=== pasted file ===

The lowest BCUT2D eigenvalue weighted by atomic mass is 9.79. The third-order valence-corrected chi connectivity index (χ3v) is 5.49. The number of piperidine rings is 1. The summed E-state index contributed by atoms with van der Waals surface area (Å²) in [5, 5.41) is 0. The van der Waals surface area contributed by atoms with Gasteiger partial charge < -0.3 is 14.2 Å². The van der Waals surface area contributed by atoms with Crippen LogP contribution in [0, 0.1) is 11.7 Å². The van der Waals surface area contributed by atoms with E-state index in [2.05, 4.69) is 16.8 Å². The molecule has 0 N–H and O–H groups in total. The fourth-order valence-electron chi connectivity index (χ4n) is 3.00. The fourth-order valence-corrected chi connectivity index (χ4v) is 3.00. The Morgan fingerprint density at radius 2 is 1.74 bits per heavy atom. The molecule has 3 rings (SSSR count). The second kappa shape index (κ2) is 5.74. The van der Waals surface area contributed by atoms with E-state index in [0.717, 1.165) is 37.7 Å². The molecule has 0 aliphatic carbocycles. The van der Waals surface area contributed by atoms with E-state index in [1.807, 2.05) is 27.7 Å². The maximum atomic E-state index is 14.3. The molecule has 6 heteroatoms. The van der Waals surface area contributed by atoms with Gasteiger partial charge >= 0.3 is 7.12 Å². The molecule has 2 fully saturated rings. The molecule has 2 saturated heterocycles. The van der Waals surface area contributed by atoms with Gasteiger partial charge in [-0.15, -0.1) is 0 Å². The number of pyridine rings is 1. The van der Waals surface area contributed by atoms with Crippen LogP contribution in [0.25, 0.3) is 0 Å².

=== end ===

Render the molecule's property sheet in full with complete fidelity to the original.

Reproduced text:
The lowest BCUT2D eigenvalue weighted by atomic mass is 9.79. The third-order valence-corrected chi connectivity index (χ3v) is 5.49. The number of piperidine rings is 1. The summed E-state index contributed by atoms with van der Waals surface area (Å²) in [5, 5.41) is 0. The van der Waals surface area contributed by atoms with Gasteiger partial charge < -0.3 is 14.2 Å². The van der Waals surface area contributed by atoms with Crippen LogP contribution in [0, 0.1) is 11.7 Å². The van der Waals surface area contributed by atoms with E-state index in [2.05, 4.69) is 16.8 Å². The molecule has 0 N–H and O–H groups in total. The fourth-order valence-electron chi connectivity index (χ4n) is 3.00. The fourth-order valence-corrected chi connectivity index (χ4v) is 3.00. The Morgan fingerprint density at radius 2 is 1.74 bits per heavy atom. The molecule has 3 rings (SSSR count). The second kappa shape index (κ2) is 5.74. The van der Waals surface area contributed by atoms with E-state index in [0.717, 1.165) is 37.7 Å². The molecule has 0 aliphatic carbocycles. The van der Waals surface area contributed by atoms with E-state index in [1.807, 2.05) is 27.7 Å². The maximum atomic E-state index is 14.3. The molecule has 6 heteroatoms. The van der Waals surface area contributed by atoms with Gasteiger partial charge >= 0.3 is 7.12 Å². The molecule has 2 fully saturated rings. The molecule has 2 saturated heterocycles. The van der Waals surface area contributed by atoms with Gasteiger partial charge in [-0.15, -0.1) is 0 Å². The number of pyridine rings is 1. The van der Waals surface area contributed by atoms with Crippen LogP contribution in [0.25, 0.3) is 0 Å².